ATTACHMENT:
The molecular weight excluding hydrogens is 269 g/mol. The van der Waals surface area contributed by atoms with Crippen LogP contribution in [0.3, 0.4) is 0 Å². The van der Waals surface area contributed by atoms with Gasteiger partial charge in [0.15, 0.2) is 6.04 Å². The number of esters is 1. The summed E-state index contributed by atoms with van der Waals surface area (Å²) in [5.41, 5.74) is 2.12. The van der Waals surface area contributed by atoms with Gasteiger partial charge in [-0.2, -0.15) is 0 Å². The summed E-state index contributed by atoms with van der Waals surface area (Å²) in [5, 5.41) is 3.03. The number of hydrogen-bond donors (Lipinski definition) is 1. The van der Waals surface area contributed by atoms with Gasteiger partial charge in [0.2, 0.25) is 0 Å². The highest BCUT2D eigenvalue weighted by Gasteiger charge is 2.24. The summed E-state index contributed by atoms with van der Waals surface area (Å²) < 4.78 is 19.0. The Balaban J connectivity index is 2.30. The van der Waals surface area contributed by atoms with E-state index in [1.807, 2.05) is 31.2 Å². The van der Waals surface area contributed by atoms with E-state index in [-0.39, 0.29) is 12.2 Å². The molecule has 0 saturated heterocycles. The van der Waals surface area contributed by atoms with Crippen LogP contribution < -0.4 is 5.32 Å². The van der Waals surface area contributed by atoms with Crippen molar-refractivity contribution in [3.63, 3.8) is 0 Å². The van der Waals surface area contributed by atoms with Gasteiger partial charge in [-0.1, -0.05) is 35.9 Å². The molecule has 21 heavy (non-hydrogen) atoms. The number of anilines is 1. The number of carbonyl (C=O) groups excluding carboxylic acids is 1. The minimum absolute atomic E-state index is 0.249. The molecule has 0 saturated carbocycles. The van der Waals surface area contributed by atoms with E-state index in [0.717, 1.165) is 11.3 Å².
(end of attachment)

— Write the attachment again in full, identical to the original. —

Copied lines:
The molecular weight excluding hydrogens is 269 g/mol. The van der Waals surface area contributed by atoms with Crippen LogP contribution in [0.3, 0.4) is 0 Å². The van der Waals surface area contributed by atoms with Gasteiger partial charge in [0.15, 0.2) is 6.04 Å². The number of esters is 1. The summed E-state index contributed by atoms with van der Waals surface area (Å²) in [5.41, 5.74) is 2.12. The van der Waals surface area contributed by atoms with Gasteiger partial charge in [-0.2, -0.15) is 0 Å². The summed E-state index contributed by atoms with van der Waals surface area (Å²) in [5, 5.41) is 3.03. The number of hydrogen-bond donors (Lipinski definition) is 1. The van der Waals surface area contributed by atoms with Gasteiger partial charge in [0.2, 0.25) is 0 Å². The highest BCUT2D eigenvalue weighted by Gasteiger charge is 2.24. The summed E-state index contributed by atoms with van der Waals surface area (Å²) < 4.78 is 19.0. The Balaban J connectivity index is 2.30. The van der Waals surface area contributed by atoms with E-state index in [1.807, 2.05) is 31.2 Å². The van der Waals surface area contributed by atoms with E-state index in [-0.39, 0.29) is 12.2 Å². The molecule has 0 saturated heterocycles. The van der Waals surface area contributed by atoms with Crippen LogP contribution < -0.4 is 5.32 Å². The van der Waals surface area contributed by atoms with Crippen molar-refractivity contribution in [3.63, 3.8) is 0 Å². The van der Waals surface area contributed by atoms with Gasteiger partial charge in [-0.1, -0.05) is 35.9 Å². The molecule has 21 heavy (non-hydrogen) atoms. The number of anilines is 1. The number of carbonyl (C=O) groups excluding carboxylic acids is 1. The minimum absolute atomic E-state index is 0.249. The molecule has 0 saturated carbocycles. The van der Waals surface area contributed by atoms with E-state index in [0.717, 1.165) is 11.3 Å².